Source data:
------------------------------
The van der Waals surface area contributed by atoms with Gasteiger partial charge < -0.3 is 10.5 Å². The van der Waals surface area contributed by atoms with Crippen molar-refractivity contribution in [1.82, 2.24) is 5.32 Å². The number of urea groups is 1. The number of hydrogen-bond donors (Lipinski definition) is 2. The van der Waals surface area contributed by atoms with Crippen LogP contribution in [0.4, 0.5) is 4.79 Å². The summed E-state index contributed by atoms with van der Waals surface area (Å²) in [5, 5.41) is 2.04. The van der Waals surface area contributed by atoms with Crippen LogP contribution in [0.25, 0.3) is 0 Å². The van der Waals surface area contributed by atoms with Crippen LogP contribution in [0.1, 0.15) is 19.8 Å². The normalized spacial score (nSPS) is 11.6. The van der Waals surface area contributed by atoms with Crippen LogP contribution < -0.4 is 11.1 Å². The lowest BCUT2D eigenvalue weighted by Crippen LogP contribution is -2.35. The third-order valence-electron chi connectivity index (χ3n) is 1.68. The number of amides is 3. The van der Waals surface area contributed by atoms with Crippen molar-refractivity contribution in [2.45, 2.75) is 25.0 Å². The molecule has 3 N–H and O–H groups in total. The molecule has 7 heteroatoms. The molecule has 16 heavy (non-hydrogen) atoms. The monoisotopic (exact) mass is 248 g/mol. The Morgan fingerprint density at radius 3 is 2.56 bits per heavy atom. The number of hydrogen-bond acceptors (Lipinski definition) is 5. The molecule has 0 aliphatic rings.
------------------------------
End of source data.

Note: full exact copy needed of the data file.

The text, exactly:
The van der Waals surface area contributed by atoms with Gasteiger partial charge < -0.3 is 10.5 Å². The van der Waals surface area contributed by atoms with Crippen molar-refractivity contribution in [1.82, 2.24) is 5.32 Å². The number of urea groups is 1. The number of hydrogen-bond donors (Lipinski definition) is 2. The van der Waals surface area contributed by atoms with Crippen LogP contribution in [0.4, 0.5) is 4.79 Å². The summed E-state index contributed by atoms with van der Waals surface area (Å²) in [5, 5.41) is 2.04. The van der Waals surface area contributed by atoms with Crippen LogP contribution in [0.25, 0.3) is 0 Å². The van der Waals surface area contributed by atoms with Crippen LogP contribution in [0.1, 0.15) is 19.8 Å². The normalized spacial score (nSPS) is 11.6. The van der Waals surface area contributed by atoms with Crippen LogP contribution < -0.4 is 11.1 Å². The lowest BCUT2D eigenvalue weighted by Crippen LogP contribution is -2.35. The third-order valence-electron chi connectivity index (χ3n) is 1.68. The number of amides is 3. The van der Waals surface area contributed by atoms with Crippen molar-refractivity contribution in [2.45, 2.75) is 25.0 Å². The molecule has 3 N–H and O–H groups in total. The molecule has 7 heteroatoms. The molecule has 16 heavy (non-hydrogen) atoms. The monoisotopic (exact) mass is 248 g/mol. The Morgan fingerprint density at radius 3 is 2.56 bits per heavy atom. The number of hydrogen-bond acceptors (Lipinski definition) is 5. The molecule has 0 aliphatic rings.